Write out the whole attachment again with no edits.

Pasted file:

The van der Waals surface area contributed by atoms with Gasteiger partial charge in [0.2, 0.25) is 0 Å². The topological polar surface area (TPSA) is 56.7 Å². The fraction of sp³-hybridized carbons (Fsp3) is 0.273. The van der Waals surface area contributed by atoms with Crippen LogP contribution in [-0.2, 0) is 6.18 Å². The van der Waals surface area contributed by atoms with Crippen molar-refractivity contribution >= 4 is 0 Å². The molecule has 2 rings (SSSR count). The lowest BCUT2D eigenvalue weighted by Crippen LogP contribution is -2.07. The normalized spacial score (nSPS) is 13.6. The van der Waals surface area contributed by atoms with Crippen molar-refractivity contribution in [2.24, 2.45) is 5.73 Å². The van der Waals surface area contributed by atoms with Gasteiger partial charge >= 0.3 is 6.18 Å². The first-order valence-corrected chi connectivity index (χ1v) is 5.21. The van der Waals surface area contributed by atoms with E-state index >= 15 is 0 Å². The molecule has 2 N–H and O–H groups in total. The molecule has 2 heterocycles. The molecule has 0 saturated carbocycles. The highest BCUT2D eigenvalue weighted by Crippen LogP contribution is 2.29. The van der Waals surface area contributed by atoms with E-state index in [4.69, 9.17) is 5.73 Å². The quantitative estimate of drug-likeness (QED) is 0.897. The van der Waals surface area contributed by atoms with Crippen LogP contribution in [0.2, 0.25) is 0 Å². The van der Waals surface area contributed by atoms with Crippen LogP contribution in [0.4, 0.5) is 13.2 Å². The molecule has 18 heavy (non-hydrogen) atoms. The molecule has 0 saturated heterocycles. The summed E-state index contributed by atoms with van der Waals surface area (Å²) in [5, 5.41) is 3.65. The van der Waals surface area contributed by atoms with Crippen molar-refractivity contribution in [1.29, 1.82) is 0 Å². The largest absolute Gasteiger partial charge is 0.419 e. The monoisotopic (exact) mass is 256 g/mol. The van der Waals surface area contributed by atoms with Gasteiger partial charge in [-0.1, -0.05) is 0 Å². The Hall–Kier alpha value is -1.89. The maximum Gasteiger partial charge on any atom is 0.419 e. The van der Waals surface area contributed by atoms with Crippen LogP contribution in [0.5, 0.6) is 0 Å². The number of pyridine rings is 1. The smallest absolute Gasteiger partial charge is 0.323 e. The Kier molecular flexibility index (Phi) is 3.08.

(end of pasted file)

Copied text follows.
The van der Waals surface area contributed by atoms with Gasteiger partial charge in [0.2, 0.25) is 0 Å². The topological polar surface area (TPSA) is 56.7 Å². The fraction of sp³-hybridized carbons (Fsp3) is 0.273. The van der Waals surface area contributed by atoms with Crippen LogP contribution in [-0.2, 0) is 6.18 Å². The van der Waals surface area contributed by atoms with Crippen molar-refractivity contribution >= 4 is 0 Å². The molecule has 2 rings (SSSR count). The lowest BCUT2D eigenvalue weighted by Crippen LogP contribution is -2.07. The normalized spacial score (nSPS) is 13.6. The van der Waals surface area contributed by atoms with Crippen molar-refractivity contribution in [2.24, 2.45) is 5.73 Å². The van der Waals surface area contributed by atoms with Gasteiger partial charge >= 0.3 is 6.18 Å². The first-order valence-corrected chi connectivity index (χ1v) is 5.21. The van der Waals surface area contributed by atoms with E-state index >= 15 is 0 Å². The molecule has 2 N–H and O–H groups in total. The molecule has 2 heterocycles. The molecule has 0 saturated carbocycles. The highest BCUT2D eigenvalue weighted by Crippen LogP contribution is 2.29. The van der Waals surface area contributed by atoms with E-state index in [4.69, 9.17) is 5.73 Å². The quantitative estimate of drug-likeness (QED) is 0.897. The van der Waals surface area contributed by atoms with Crippen LogP contribution in [0.2, 0.25) is 0 Å². The van der Waals surface area contributed by atoms with Crippen LogP contribution in [0.4, 0.5) is 13.2 Å². The molecule has 18 heavy (non-hydrogen) atoms. The molecule has 0 saturated heterocycles. The summed E-state index contributed by atoms with van der Waals surface area (Å²) in [5, 5.41) is 3.65. The van der Waals surface area contributed by atoms with Crippen molar-refractivity contribution in [1.29, 1.82) is 0 Å². The largest absolute Gasteiger partial charge is 0.419 e. The monoisotopic (exact) mass is 256 g/mol. The van der Waals surface area contributed by atoms with Gasteiger partial charge in [-0.1, -0.05) is 0 Å². The Hall–Kier alpha value is -1.89. The maximum Gasteiger partial charge on any atom is 0.419 e. The van der Waals surface area contributed by atoms with Crippen LogP contribution in [0.5, 0.6) is 0 Å². The number of pyridine rings is 1. The smallest absolute Gasteiger partial charge is 0.323 e. The Kier molecular flexibility index (Phi) is 3.08.